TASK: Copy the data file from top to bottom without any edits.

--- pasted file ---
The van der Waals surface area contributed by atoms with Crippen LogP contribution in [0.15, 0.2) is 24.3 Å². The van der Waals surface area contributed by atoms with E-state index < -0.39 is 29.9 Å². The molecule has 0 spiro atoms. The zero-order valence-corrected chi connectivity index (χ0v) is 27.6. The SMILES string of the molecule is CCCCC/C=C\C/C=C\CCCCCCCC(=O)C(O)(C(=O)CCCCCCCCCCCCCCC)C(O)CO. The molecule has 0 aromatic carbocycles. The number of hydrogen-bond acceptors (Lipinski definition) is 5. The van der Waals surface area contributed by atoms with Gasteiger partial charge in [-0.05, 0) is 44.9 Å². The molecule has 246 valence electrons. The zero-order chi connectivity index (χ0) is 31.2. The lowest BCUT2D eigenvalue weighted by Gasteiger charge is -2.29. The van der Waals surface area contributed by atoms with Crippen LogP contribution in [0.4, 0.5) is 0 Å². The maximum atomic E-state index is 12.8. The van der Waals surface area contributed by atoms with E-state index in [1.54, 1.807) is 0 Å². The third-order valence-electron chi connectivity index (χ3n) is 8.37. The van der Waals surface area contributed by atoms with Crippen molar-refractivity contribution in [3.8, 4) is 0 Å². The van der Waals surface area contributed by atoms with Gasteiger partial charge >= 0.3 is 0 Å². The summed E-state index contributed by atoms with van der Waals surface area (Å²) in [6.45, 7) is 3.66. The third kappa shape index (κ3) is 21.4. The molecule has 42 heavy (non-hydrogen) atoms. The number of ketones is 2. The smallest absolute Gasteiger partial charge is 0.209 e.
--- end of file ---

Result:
The van der Waals surface area contributed by atoms with Crippen LogP contribution in [0.15, 0.2) is 24.3 Å². The van der Waals surface area contributed by atoms with E-state index < -0.39 is 29.9 Å². The molecule has 0 spiro atoms. The zero-order valence-corrected chi connectivity index (χ0v) is 27.6. The SMILES string of the molecule is CCCCC/C=C\C/C=C\CCCCCCCC(=O)C(O)(C(=O)CCCCCCCCCCCCCCC)C(O)CO. The molecule has 0 aromatic carbocycles. The number of hydrogen-bond acceptors (Lipinski definition) is 5. The van der Waals surface area contributed by atoms with Gasteiger partial charge in [-0.05, 0) is 44.9 Å². The molecule has 246 valence electrons. The zero-order chi connectivity index (χ0) is 31.2. The lowest BCUT2D eigenvalue weighted by Gasteiger charge is -2.29. The van der Waals surface area contributed by atoms with Crippen LogP contribution in [0.4, 0.5) is 0 Å². The maximum atomic E-state index is 12.8. The van der Waals surface area contributed by atoms with E-state index in [1.54, 1.807) is 0 Å². The third-order valence-electron chi connectivity index (χ3n) is 8.37. The van der Waals surface area contributed by atoms with Crippen molar-refractivity contribution in [3.8, 4) is 0 Å². The van der Waals surface area contributed by atoms with Gasteiger partial charge >= 0.3 is 0 Å². The summed E-state index contributed by atoms with van der Waals surface area (Å²) in [6.45, 7) is 3.66. The third kappa shape index (κ3) is 21.4. The molecule has 42 heavy (non-hydrogen) atoms. The number of ketones is 2. The smallest absolute Gasteiger partial charge is 0.209 e.